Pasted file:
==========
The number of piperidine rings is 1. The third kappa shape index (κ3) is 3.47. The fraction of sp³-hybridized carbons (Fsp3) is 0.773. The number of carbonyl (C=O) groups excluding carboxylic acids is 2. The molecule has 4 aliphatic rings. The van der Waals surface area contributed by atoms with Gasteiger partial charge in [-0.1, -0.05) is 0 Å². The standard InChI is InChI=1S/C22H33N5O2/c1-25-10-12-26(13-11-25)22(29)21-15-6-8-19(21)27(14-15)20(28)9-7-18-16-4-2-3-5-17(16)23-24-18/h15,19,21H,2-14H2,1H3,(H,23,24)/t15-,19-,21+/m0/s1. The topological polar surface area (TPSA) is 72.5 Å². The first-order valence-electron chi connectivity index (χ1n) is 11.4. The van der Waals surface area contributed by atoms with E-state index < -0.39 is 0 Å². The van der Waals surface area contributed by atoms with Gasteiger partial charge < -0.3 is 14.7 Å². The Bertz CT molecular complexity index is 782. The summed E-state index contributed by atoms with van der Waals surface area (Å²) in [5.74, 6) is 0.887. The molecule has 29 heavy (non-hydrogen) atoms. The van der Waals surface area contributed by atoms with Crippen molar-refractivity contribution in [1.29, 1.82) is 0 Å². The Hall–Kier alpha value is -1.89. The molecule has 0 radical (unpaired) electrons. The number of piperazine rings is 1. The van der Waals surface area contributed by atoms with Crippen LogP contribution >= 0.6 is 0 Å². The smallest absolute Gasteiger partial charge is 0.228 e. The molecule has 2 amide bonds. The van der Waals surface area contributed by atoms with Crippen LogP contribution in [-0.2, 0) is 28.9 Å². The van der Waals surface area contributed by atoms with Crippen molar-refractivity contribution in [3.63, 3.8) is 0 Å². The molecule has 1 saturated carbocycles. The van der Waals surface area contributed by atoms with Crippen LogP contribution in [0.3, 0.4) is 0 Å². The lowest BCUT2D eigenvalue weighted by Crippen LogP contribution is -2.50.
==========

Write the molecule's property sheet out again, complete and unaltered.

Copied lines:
The number of piperidine rings is 1. The third kappa shape index (κ3) is 3.47. The fraction of sp³-hybridized carbons (Fsp3) is 0.773. The number of carbonyl (C=O) groups excluding carboxylic acids is 2. The molecule has 4 aliphatic rings. The van der Waals surface area contributed by atoms with Gasteiger partial charge in [-0.1, -0.05) is 0 Å². The standard InChI is InChI=1S/C22H33N5O2/c1-25-10-12-26(13-11-25)22(29)21-15-6-8-19(21)27(14-15)20(28)9-7-18-16-4-2-3-5-17(16)23-24-18/h15,19,21H,2-14H2,1H3,(H,23,24)/t15-,19-,21+/m0/s1. The topological polar surface area (TPSA) is 72.5 Å². The first-order valence-electron chi connectivity index (χ1n) is 11.4. The van der Waals surface area contributed by atoms with E-state index < -0.39 is 0 Å². The van der Waals surface area contributed by atoms with Gasteiger partial charge < -0.3 is 14.7 Å². The Bertz CT molecular complexity index is 782. The summed E-state index contributed by atoms with van der Waals surface area (Å²) in [5.74, 6) is 0.887. The molecule has 29 heavy (non-hydrogen) atoms. The van der Waals surface area contributed by atoms with Crippen molar-refractivity contribution in [1.29, 1.82) is 0 Å². The Hall–Kier alpha value is -1.89. The molecule has 0 radical (unpaired) electrons. The number of piperazine rings is 1. The van der Waals surface area contributed by atoms with Crippen LogP contribution >= 0.6 is 0 Å². The smallest absolute Gasteiger partial charge is 0.228 e. The molecule has 2 amide bonds. The van der Waals surface area contributed by atoms with Crippen LogP contribution in [-0.2, 0) is 28.9 Å². The van der Waals surface area contributed by atoms with Crippen molar-refractivity contribution in [3.63, 3.8) is 0 Å². The molecule has 1 saturated carbocycles. The van der Waals surface area contributed by atoms with Crippen LogP contribution in [0.3, 0.4) is 0 Å². The lowest BCUT2D eigenvalue weighted by Crippen LogP contribution is -2.50.